Blue Peter Radio SilenceLed by key members Paul Humphrey (lead vocals) and Chris Wardman (guitar), and augmented by Jason Sniderman (keyboards) and the rhythm section Rick Joudrey on bass and Owen Tennyson on drums, Blue Peter were one of the most innovative and influential acts to emerge from the Toronto underground environment, and their brand of cutting edge pop, rhythm, and dance stands the test of time today.

The Blue Peter story started in the mid to late 70's when Chris Wardman and Paul Humphrey, who became the nucleus of the band, began practising and writing material. As the band developed, and began to secure gigs, Humphrey remembers that the era was one in which many new bands faced certain challenges that made the going difficult. "In those early days, there were no places for a band who did original material to play. In a lot of bars, you had to play cover tunes, so we came up with our own treatments of the Stones, Iggy Pop, Led Zep, and the like, but we really wanted to have a way of exposing our songs. Besides," Paul continues, "we really couldn't play a lot of those covers 'cause we found it just didn't work that well with our energy." Times did change, however, and the live venue scene in Toronto started to open up, providing more opportunities for young, up-and-coming bands to get a shot at playing gigs. "It was an exciting time," recalls Humphrey. "Clubs like The Edge and Larry's Hideaway opened up and a lot of good bands with original music got a chance. There's a certain musical historical element to those days, and we were part of it."

As Blue Peter released singles, albums and EP's on Ready Records, and toured Canada regularly, the bands' popularity grew dramatically. And with success, came the inevitable comparisons to other acts of the day. "Yeah, that's something that's just going to happen," says Humphrey philosophically. "I've heard them all... Bowie, Roxy Music... it's unavoidable, but with those bands, at least you can say we were in good company. I really think that the comparisons weren't based so much on a musical level, but rather a visual one... the way I dressed on stage, the somewhat flamboyant presentation... they were all contributing factors."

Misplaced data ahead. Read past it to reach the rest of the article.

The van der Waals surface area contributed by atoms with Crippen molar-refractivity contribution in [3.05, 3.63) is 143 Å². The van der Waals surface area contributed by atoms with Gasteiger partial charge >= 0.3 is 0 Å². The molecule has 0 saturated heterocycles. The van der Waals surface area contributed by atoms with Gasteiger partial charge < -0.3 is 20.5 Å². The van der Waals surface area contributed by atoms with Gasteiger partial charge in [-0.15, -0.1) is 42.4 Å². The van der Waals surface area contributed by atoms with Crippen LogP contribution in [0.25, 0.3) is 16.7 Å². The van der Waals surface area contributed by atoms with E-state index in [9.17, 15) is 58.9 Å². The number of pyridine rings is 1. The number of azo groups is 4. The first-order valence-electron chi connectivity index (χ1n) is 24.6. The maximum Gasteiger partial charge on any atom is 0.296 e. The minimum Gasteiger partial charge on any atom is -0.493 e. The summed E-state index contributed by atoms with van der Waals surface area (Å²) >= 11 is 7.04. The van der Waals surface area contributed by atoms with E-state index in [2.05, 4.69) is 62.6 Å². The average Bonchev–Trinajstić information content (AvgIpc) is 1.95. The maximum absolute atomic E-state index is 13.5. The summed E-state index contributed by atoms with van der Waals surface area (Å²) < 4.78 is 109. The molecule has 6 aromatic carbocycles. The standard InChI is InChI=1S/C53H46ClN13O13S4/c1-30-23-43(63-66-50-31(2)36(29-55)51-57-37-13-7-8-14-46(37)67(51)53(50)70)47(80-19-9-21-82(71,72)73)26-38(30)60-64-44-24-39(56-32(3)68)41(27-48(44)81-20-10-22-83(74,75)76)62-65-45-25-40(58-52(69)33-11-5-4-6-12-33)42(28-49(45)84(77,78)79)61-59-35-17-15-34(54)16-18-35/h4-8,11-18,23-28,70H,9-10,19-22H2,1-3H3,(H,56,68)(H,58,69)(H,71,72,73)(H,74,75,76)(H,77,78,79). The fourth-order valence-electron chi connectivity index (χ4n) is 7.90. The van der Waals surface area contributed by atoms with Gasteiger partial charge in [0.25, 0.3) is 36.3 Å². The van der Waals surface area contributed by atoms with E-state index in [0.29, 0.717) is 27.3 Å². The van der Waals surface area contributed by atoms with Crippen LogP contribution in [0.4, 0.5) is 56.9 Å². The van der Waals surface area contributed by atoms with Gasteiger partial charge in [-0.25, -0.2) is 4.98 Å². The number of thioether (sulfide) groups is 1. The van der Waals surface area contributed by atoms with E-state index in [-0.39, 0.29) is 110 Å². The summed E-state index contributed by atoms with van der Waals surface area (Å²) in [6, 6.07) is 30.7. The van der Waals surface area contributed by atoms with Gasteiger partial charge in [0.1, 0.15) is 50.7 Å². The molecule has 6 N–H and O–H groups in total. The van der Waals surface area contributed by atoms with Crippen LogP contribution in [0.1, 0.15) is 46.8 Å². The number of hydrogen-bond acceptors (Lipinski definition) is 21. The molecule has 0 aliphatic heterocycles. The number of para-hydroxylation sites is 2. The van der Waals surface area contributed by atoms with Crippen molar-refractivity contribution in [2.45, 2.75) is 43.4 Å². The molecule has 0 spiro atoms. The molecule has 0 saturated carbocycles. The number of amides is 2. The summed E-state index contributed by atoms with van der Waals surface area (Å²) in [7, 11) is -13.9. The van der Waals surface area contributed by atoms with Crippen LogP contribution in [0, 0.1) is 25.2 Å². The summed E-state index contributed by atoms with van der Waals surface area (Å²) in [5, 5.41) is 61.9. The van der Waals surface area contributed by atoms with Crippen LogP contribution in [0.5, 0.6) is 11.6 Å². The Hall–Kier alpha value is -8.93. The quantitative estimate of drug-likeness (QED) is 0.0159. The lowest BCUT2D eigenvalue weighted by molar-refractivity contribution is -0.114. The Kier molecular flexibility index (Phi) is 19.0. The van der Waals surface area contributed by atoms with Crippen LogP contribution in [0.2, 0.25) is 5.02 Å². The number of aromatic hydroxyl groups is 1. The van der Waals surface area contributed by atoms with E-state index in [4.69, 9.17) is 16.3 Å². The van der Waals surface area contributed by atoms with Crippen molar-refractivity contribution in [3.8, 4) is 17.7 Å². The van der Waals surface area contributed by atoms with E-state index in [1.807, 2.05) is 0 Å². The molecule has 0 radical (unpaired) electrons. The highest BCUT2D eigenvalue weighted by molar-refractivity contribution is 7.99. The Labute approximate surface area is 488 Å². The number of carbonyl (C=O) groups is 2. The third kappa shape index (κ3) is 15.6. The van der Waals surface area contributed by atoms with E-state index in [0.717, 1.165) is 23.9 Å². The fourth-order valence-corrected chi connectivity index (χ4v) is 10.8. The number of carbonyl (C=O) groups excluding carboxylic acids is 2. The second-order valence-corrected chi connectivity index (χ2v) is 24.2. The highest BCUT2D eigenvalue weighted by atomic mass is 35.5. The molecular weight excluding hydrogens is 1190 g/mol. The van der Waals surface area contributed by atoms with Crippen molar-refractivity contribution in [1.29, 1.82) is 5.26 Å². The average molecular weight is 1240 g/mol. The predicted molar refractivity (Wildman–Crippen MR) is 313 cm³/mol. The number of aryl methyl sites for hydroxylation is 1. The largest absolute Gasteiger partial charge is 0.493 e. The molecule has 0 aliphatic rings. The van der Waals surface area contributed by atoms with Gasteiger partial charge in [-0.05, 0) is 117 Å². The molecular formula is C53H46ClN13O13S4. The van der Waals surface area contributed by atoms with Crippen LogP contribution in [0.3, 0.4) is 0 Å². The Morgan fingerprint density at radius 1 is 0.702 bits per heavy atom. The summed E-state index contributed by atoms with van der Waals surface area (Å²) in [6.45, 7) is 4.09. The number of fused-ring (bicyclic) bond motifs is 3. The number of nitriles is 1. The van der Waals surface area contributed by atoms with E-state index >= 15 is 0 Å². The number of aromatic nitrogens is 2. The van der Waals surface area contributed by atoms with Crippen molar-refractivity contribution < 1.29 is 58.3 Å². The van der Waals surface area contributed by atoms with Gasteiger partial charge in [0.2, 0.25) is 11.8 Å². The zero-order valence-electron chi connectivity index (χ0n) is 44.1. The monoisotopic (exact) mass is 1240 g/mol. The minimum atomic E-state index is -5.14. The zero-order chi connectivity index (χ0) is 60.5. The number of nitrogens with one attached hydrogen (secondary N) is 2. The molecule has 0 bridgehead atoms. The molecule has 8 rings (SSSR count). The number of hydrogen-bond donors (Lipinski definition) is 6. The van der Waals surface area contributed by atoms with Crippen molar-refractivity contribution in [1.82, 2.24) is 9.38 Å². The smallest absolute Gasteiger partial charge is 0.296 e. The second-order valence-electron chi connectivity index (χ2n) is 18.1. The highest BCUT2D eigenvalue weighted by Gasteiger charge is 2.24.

When the video for “Don’t Walk Past” was released it won two important awards in Canada in 1983: "Best Video of 1983" from the prestigious Canadian Film and Television Association; and "Most Popular Video" at Sony's Video Culture Festival. It also received airplay at various U.S. outlets including MTV.

Looking back on Blue Peter's career, Chris Wardman recalls several key shows with a great deal of fondness. "The Police Picnic in 1983 at the C.N.E. in Toronto was an experience we'll never forget. It was the largest show we'd ever done in terms of audience and venue size, and it was extremely flattering to be included on the bill. The show itself wasn't easy... we couldn't hear that well. But the thing I remember most," he continues, "was the whole backstage thing... hanging out with The Fixx, using James Brown's dressing room (and actually getting kicked out of it!), just being part of such an amazing line up... it was great."